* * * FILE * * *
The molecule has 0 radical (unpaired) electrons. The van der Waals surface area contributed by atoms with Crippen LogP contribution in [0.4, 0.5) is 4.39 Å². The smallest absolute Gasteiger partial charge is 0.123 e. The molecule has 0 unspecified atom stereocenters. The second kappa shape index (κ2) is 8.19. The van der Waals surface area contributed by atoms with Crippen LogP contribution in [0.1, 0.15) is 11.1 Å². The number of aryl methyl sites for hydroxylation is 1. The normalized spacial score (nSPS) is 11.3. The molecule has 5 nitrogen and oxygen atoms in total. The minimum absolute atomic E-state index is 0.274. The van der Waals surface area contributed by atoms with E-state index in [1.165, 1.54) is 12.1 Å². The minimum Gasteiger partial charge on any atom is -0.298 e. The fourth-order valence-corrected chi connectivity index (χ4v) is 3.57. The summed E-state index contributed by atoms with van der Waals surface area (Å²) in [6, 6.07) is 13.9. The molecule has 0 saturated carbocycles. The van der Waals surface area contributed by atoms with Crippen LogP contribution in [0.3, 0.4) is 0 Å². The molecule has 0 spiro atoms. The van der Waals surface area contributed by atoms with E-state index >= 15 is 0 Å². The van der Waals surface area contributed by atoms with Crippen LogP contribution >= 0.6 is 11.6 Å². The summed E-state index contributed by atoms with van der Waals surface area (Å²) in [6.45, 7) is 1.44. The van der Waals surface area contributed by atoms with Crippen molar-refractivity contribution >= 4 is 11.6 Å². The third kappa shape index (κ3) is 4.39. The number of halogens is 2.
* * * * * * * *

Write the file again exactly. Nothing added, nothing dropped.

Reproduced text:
The molecule has 0 radical (unpaired) electrons. The van der Waals surface area contributed by atoms with Crippen LogP contribution in [0.4, 0.5) is 4.39 Å². The smallest absolute Gasteiger partial charge is 0.123 e. The molecule has 0 unspecified atom stereocenters. The second kappa shape index (κ2) is 8.19. The van der Waals surface area contributed by atoms with Crippen LogP contribution in [0.1, 0.15) is 11.1 Å². The number of aryl methyl sites for hydroxylation is 1. The normalized spacial score (nSPS) is 11.3. The molecule has 5 nitrogen and oxygen atoms in total. The minimum absolute atomic E-state index is 0.274. The van der Waals surface area contributed by atoms with E-state index in [1.165, 1.54) is 12.1 Å². The minimum Gasteiger partial charge on any atom is -0.298 e. The fourth-order valence-corrected chi connectivity index (χ4v) is 3.57. The summed E-state index contributed by atoms with van der Waals surface area (Å²) in [6, 6.07) is 13.9. The molecule has 0 saturated carbocycles. The van der Waals surface area contributed by atoms with Crippen LogP contribution in [0.3, 0.4) is 0 Å². The molecule has 0 spiro atoms. The van der Waals surface area contributed by atoms with E-state index >= 15 is 0 Å². The van der Waals surface area contributed by atoms with Crippen LogP contribution >= 0.6 is 11.6 Å². The summed E-state index contributed by atoms with van der Waals surface area (Å²) in [6.45, 7) is 1.44. The van der Waals surface area contributed by atoms with Crippen molar-refractivity contribution >= 4 is 11.6 Å². The third kappa shape index (κ3) is 4.39. The number of halogens is 2.